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Context of 'Late 2002: FBI Hinders Customs Investigation into Bin Laden Associate in Texas'

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Satam Al Suqami.Satam Al Suqami. [Source: FBI]In the wake of the foiled al-Qaeda plot to blow up hotels in Jordan during the millennium celebrations, Jordan gives tips to the US that launch a Customs investigation into one of the plotters, Raed Hijazi, and his US connections. “Customs agents for months traced money flowing from several Boston banks to banks overseas, where officials believe the funds were intended for bin Laden’s network.” In September and October 2000, Jordanian officials gave US investigators evidence of financial transactions connecting Raed Hijazi, Nabil al-Marabh, and future 9/11 hijacker Hamza Alghamdi (see September 2000; October 2000). By spring 2001, Custom agents further connect al-Marabh and Hijazi to financial deals with future 9/11 hijackers Ahmed Alghamdi and Satam Al Suqami. The Washington Post will later note, “These various connections not only suggest that investigators are probing ties between bin Laden and the hijackers, but also that federal authorities knew about some of those associations long before the bombings.” [Washington Post, 9/21/2001] It appears that the money flowed from al-Marabh to Alghamdi and Al Suqami. [Cox News Service, 10/16/2001; ABC News 7 (Chicago), 1/31/2002] While accounts of these connections to Alghamdi and Al Suqami will be widely reported in the media in the months after 9/11, a Customs Service spokesman will say he can neither confirm nor deny the existence of the inquiry. [New York Times, 9/18/2001] It appears that the two hijackers are not put on any kind of watch list and are not stopped when they arrive in the US on April 23, 2001, and May 2, 2001, respectively (see April 23-June 29, 2001). British newspapers will note that Alghamdi was one of several hijackers who should have been “instantly ‘red-flagged’ by British intelligence” but in fact is not when he passes through Britain sometime in early 2001 (see January-June 2001). The 9/11 Commission Final Report will fail to mention the Customs investigation and will give no hint that these hijackers’ names were known in the US before 9/11.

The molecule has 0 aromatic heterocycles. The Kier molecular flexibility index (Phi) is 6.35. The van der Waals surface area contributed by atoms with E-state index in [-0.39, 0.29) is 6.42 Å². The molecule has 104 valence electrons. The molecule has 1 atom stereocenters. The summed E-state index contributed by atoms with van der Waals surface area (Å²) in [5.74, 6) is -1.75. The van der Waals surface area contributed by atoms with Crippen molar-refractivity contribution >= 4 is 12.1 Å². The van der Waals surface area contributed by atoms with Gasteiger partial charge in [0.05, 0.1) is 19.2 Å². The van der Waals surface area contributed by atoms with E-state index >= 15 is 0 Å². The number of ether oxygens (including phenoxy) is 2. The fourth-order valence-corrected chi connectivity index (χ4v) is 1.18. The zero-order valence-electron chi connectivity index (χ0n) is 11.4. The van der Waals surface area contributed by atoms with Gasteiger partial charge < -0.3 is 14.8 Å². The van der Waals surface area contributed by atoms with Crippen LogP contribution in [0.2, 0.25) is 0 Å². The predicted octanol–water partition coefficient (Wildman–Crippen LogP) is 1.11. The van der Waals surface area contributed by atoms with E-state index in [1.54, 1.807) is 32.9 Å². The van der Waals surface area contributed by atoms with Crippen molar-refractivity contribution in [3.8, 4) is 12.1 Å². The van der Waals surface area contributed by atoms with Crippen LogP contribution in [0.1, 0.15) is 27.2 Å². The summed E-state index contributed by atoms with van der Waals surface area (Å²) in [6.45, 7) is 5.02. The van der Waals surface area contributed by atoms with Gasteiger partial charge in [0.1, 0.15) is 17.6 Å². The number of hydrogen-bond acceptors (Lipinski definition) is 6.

Entity Tags: Satam Al Suqami, Raed Hijazi, 9/11 Commission, Nabil al-Marabh, US Customs Service, Jordan, Ahmed Alghamdi

Timeline Tags: Complete 911 Timeline, 9/11 Timeline

Ahmed Alghamdi praised Osama bin Laden to a US immigration official.Ahmed Alghamdi praised Osama bin Laden to a US immigration official. [Source: US District Court for the Eastern District of Virginia, Alexandria Division]9/11 hijackers Majed Moqed and Ahmed Alghamdi arrive in Washington, DC, on the same flight from London. Alghamdi tells the immigration inspector that Osama bin Laden is a good Muslim and that the media distorts facts about him, but is nevertheless allowed into the country. This incident will not be mentioned in the main 9/11 Commission Report or the Commission’s Terrorist Travel Monograph, but is mentioned in an FBI timeline of hijacker movements that the 9/11 Commission will frequently use as a source. Both Alghamdi and Moqed declare over $10,000 in cash, but the customs inspector who processes Alghamdi does not fill out the documentation required when a person brings in more than $10,000. [Federal Bureau of Investigation, 10/2001, pp. 139 pdf file; 9/11 Commission, 7/24/2004, pp. 528; 9/11 Commission, 8/21/2004, pp. 22 pdf file] Shortly after 9/11, the New York Times, Washington Post, and other newspapers will report that by the spring of 2001, US customs was investigating Alghamdi and two other future 9/11 hijackers for their connections to known al-Qaeda operatives (see Spring 2001). One British newspaper will note that Alghamdi should have been “instantly ‘red-flagged’ by British intelligence” as he passed through London on his way to the US because of a warning about his links to al-Qaeda (see April 22-June 27, 2001). It will not be explained how Alghamdi is able to pass through Britain and US customs, even as he is openly praising bin Laden. Majed Moqed apparently is not stopped while passing through customs. However the FBI will later note that he uses the alias Mashaanmoged Mayed on the flight manifest before returning to the Moqed name when passing through customs. [Federal Bureau of Investigation, 10/2001, pp. 139 pdf file]